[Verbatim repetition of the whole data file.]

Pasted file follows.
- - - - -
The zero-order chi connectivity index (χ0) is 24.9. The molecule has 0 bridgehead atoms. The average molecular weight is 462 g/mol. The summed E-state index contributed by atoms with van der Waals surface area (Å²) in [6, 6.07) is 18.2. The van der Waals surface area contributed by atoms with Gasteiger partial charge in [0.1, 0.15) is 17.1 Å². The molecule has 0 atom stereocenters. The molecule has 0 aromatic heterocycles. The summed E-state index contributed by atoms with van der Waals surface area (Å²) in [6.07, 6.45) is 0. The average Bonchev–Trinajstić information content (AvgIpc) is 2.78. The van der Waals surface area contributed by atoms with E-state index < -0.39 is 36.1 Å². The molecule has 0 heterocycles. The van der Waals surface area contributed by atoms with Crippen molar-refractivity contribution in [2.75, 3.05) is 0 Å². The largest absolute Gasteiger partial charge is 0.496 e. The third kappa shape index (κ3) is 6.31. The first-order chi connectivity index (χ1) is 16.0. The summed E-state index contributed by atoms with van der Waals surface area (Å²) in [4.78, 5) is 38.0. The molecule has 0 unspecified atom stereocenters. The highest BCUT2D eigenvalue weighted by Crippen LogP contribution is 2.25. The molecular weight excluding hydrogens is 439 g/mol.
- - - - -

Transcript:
The zero-order chi connectivity index (χ0) is 24.9. The molecule has 0 bridgehead atoms. The average molecular weight is 462 g/mol. The summed E-state index contributed by atoms with van der Waals surface area (Å²) in [6, 6.07) is 18.2. The van der Waals surface area contributed by atoms with Gasteiger partial charge in [0.1, 0.15) is 17.1 Å². The molecule has 0 atom stereocenters. The molecule has 0 aromatic heterocycles. The summed E-state index contributed by atoms with van der Waals surface area (Å²) in [6.07, 6.45) is 0. The average Bonchev–Trinajstić information content (AvgIpc) is 2.78. The van der Waals surface area contributed by atoms with E-state index < -0.39 is 36.1 Å². The molecule has 0 heterocycles. The van der Waals surface area contributed by atoms with Crippen molar-refractivity contribution in [2.75, 3.05) is 0 Å². The largest absolute Gasteiger partial charge is 0.496 e. The third kappa shape index (κ3) is 6.31. The first-order chi connectivity index (χ1) is 16.0. The summed E-state index contributed by atoms with van der Waals surface area (Å²) in [4.78, 5) is 38.0. The molecule has 0 unspecified atom stereocenters. The highest BCUT2D eigenvalue weighted by Crippen LogP contribution is 2.25. The molecular weight excluding hydrogens is 439 g/mol.